Intensity is % of 1RM, not perceived effort as some like to think it is.
Volume is intensity times number of lifts (which is sets times reps).
Failure is typically not considered to be needed to induce hypertrophy. Some studies indicate that failure makes your recovery longer without any hypertrophy benefits in relation to leaving reps in the tank. So if you train a muscle infrequently and very hard, you will have a high muscle protein breakdown, with no extra muscle protein synthesis, but you can't train it as soon as the MPS is back down at base levels (48 hours at most) since you are still sore and not recovered from doing all that training to failure.
That 85% of 1RM gives max hypertrophy stimuli thing I talked about was just for one rep in isolation. It showed precisely that when doing single reps, you won't get a higher hypertrophy response by going heavier than 85% of 1RM, since that's where max hypertrophy stimuli has reached 100% already. Now, I interpret this as that you do not have to go "as heavy as you can" for whatever rep range you do. Anyone can do 90% for 1 rep almost any day, but it will not give more growth than 85% for one rep.
Similarily, you may be able to just bust out 12 reps at 70% with no reps left, but I don't think that results in more hypertrophy than stopping at 10 reps, or doing 12 reps with 65% instead.
About appropriate intensities:
80% of 1RM is most often considered to be a great balance of pure strength and hypertrophy, if maximum strength is your end goal.
For pure hypertrophy goals, that video I linked shows that 60-70% can be more appropriate, since that is the range where the hypertrophy stimuli increases the most per additional 1% increase in intensity. In other words, the curve of the relationship between hypertrophy response and intensity is at its steepest in te 60-70% range of 1RM.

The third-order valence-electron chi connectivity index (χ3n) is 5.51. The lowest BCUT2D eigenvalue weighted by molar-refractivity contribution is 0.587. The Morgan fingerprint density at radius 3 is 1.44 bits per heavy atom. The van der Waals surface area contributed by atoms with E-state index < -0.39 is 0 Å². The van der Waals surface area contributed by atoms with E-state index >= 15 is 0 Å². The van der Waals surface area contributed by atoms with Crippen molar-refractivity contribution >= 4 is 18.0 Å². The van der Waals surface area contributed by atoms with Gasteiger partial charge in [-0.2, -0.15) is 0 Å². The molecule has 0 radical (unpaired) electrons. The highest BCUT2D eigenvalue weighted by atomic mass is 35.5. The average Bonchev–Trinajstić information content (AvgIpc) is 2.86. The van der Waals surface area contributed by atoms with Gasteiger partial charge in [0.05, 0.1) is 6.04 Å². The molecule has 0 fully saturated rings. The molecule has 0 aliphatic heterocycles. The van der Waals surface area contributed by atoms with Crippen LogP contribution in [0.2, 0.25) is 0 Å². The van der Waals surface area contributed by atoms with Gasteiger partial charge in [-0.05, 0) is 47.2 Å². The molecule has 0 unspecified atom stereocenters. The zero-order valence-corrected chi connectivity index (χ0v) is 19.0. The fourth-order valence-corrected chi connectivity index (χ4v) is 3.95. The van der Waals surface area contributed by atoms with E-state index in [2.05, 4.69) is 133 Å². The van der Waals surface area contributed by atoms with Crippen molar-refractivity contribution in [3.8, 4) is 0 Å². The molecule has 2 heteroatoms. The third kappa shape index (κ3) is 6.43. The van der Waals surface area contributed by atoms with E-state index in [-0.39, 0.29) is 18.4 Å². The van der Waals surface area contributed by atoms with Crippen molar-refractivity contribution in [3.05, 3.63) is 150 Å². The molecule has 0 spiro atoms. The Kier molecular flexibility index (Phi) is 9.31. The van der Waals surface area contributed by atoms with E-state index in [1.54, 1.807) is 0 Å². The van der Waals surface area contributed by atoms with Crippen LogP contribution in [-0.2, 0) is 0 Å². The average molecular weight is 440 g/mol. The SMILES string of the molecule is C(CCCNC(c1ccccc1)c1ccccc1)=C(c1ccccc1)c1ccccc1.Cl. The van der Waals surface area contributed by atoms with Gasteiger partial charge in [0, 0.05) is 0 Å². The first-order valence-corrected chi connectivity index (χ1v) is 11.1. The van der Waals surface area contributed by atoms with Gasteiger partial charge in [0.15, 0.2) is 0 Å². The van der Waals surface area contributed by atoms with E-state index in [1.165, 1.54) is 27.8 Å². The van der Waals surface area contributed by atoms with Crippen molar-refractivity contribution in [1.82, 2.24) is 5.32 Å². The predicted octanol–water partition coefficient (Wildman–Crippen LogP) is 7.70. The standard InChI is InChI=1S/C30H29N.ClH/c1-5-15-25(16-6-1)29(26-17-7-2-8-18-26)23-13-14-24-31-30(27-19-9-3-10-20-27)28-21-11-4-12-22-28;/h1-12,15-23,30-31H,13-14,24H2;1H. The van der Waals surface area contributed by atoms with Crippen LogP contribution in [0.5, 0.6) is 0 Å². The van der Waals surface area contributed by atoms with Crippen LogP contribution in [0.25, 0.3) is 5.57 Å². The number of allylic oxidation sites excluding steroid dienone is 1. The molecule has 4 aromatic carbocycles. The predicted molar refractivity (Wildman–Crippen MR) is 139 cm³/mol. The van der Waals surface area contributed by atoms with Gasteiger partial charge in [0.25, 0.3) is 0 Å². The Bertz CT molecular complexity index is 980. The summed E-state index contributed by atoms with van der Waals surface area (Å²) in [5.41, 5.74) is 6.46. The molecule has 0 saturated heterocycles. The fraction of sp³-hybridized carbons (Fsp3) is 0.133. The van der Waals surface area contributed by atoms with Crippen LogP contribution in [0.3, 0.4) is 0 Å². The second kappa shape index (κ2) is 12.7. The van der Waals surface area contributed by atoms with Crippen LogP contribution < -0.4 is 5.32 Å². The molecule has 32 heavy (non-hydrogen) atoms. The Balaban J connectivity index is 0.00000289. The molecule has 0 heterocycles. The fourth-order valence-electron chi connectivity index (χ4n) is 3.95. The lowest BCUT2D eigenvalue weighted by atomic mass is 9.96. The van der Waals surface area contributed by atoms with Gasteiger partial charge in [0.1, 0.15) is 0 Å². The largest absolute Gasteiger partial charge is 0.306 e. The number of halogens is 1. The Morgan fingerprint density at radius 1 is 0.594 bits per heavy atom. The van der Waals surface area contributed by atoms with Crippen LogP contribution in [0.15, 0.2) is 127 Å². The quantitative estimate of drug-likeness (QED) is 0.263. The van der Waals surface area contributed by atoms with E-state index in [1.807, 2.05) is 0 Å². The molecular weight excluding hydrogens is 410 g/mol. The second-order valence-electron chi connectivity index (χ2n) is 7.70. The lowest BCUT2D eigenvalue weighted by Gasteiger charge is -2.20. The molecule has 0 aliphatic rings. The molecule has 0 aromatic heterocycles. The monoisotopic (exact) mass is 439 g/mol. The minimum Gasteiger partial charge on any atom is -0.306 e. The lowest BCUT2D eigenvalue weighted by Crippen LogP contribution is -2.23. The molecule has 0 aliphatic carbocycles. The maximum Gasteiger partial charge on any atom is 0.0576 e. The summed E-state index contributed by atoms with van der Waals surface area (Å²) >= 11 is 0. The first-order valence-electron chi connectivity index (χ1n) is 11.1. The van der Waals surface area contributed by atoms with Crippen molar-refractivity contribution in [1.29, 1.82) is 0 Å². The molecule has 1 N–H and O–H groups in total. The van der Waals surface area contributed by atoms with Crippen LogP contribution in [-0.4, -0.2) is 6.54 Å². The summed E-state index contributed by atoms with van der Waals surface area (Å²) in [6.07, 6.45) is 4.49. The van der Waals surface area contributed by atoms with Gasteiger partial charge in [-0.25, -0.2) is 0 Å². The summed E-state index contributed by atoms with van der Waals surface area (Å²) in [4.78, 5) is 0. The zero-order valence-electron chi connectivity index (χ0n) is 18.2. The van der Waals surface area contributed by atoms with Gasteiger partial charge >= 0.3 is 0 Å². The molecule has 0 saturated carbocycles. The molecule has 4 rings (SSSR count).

For example: 3x3 at 80% of 1RM might give you 90% of max hypertrophy stimuli. If 3x3 at 65% of 1RM would give you 85% of max hypertrophy stimuli (almost the same response with a lot less effort), that would be a better choice since you can easier increase the remaining number of lifts to reach 100% hypertrophy stimuli.
But then again, that video also says that occlusion training, using 1 set of 30% of 1RM to failure gives the same hypertrophy response as 5 reps at 90% of 1RM. So maybe you could just do occlusion training all the time, if you go closer to failure. However, although that will give the same hypertrophy, it might have longer recovery. I have not seen any studies on recovery times for occlusion training. Speaking of it, I actually have occlusion training in my current program.
But to give you some real world examples of intensities and NL (number of lifts):
- in a high frequency powerlifting program of 6 days per week with squats, bench, and deadlifts every session, the usual reps and sets are: pyramid style warmup with declining amount of reps with each heavier set, to 3-5 work sets of 3-5 reps, at 60-75% of 1RM. The volume per session is low since they will train the muscle 5 more days that week.
The bodybuilder might want to trade some of that intensity (lower weights) for more reps and sets.